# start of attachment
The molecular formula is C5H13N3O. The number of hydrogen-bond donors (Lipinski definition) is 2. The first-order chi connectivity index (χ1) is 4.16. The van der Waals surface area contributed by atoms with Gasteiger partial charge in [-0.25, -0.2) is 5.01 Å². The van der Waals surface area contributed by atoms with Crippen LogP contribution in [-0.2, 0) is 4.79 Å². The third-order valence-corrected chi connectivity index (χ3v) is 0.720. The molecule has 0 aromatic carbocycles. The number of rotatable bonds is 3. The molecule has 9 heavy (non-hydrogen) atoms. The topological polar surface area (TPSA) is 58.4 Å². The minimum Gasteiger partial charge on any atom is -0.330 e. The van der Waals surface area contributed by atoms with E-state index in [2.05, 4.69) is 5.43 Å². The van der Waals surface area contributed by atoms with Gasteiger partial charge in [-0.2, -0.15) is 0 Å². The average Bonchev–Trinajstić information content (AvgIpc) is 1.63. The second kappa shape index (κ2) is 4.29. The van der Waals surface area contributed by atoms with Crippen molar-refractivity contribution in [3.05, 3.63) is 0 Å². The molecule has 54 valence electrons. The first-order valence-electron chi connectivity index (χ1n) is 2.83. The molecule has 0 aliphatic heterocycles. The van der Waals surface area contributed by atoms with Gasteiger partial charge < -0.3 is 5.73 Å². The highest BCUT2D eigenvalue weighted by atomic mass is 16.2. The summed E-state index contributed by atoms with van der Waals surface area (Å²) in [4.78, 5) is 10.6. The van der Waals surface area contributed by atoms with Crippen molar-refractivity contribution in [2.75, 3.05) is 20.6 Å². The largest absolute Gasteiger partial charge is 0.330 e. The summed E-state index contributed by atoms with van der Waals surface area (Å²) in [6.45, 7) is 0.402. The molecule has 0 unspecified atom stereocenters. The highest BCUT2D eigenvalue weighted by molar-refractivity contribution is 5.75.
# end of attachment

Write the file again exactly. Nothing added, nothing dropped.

The molecular formula is C5H13N3O. The number of hydrogen-bond donors (Lipinski definition) is 2. The first-order chi connectivity index (χ1) is 4.16. The van der Waals surface area contributed by atoms with Gasteiger partial charge in [-0.25, -0.2) is 5.01 Å². The van der Waals surface area contributed by atoms with Crippen LogP contribution in [-0.2, 0) is 4.79 Å². The third-order valence-corrected chi connectivity index (χ3v) is 0.720. The molecule has 0 aromatic carbocycles. The number of rotatable bonds is 3. The molecule has 9 heavy (non-hydrogen) atoms. The topological polar surface area (TPSA) is 58.4 Å². The minimum Gasteiger partial charge on any atom is -0.330 e. The van der Waals surface area contributed by atoms with E-state index in [2.05, 4.69) is 5.43 Å². The van der Waals surface area contributed by atoms with Gasteiger partial charge in [-0.2, -0.15) is 0 Å². The average Bonchev–Trinajstić information content (AvgIpc) is 1.63. The second kappa shape index (κ2) is 4.29. The van der Waals surface area contributed by atoms with Crippen molar-refractivity contribution in [3.05, 3.63) is 0 Å². The molecule has 54 valence electrons. The first-order valence-electron chi connectivity index (χ1n) is 2.83. The molecule has 0 aliphatic heterocycles. The van der Waals surface area contributed by atoms with Gasteiger partial charge < -0.3 is 5.73 Å². The highest BCUT2D eigenvalue weighted by atomic mass is 16.2. The summed E-state index contributed by atoms with van der Waals surface area (Å²) in [4.78, 5) is 10.6. The van der Waals surface area contributed by atoms with Crippen molar-refractivity contribution in [2.75, 3.05) is 20.6 Å². The largest absolute Gasteiger partial charge is 0.330 e. The summed E-state index contributed by atoms with van der Waals surface area (Å²) in [6.45, 7) is 0.402. The molecule has 0 unspecified atom stereocenters. The highest BCUT2D eigenvalue weighted by molar-refractivity contribution is 5.75.